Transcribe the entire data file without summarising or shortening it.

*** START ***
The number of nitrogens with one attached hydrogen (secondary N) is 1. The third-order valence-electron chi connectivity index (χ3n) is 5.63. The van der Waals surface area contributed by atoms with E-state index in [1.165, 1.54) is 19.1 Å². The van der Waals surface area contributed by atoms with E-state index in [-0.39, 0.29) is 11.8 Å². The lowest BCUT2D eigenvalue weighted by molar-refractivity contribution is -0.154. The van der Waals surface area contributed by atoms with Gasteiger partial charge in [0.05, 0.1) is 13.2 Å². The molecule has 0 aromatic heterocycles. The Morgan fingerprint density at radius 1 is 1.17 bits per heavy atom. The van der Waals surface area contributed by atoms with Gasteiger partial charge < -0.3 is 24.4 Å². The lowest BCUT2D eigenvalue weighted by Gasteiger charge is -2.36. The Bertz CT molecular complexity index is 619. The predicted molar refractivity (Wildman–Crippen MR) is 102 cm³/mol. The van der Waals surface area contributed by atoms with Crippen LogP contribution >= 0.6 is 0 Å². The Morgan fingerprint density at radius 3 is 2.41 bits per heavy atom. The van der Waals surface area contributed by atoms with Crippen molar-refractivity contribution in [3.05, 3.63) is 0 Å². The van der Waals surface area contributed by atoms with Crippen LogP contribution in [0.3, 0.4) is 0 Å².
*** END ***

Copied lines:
The number of nitrogens with one attached hydrogen (secondary N) is 1. The third-order valence-electron chi connectivity index (χ3n) is 5.63. The van der Waals surface area contributed by atoms with E-state index in [1.165, 1.54) is 19.1 Å². The van der Waals surface area contributed by atoms with E-state index in [-0.39, 0.29) is 11.8 Å². The lowest BCUT2D eigenvalue weighted by molar-refractivity contribution is -0.154. The van der Waals surface area contributed by atoms with Gasteiger partial charge in [0.05, 0.1) is 13.2 Å². The molecule has 0 aromatic heterocycles. The Morgan fingerprint density at radius 1 is 1.17 bits per heavy atom. The van der Waals surface area contributed by atoms with Gasteiger partial charge < -0.3 is 24.4 Å². The lowest BCUT2D eigenvalue weighted by Gasteiger charge is -2.36. The Bertz CT molecular complexity index is 619. The predicted molar refractivity (Wildman–Crippen MR) is 102 cm³/mol. The van der Waals surface area contributed by atoms with Crippen LogP contribution >= 0.6 is 0 Å². The Morgan fingerprint density at radius 3 is 2.41 bits per heavy atom. The van der Waals surface area contributed by atoms with Crippen molar-refractivity contribution in [3.05, 3.63) is 0 Å². The van der Waals surface area contributed by atoms with Crippen LogP contribution in [0.3, 0.4) is 0 Å².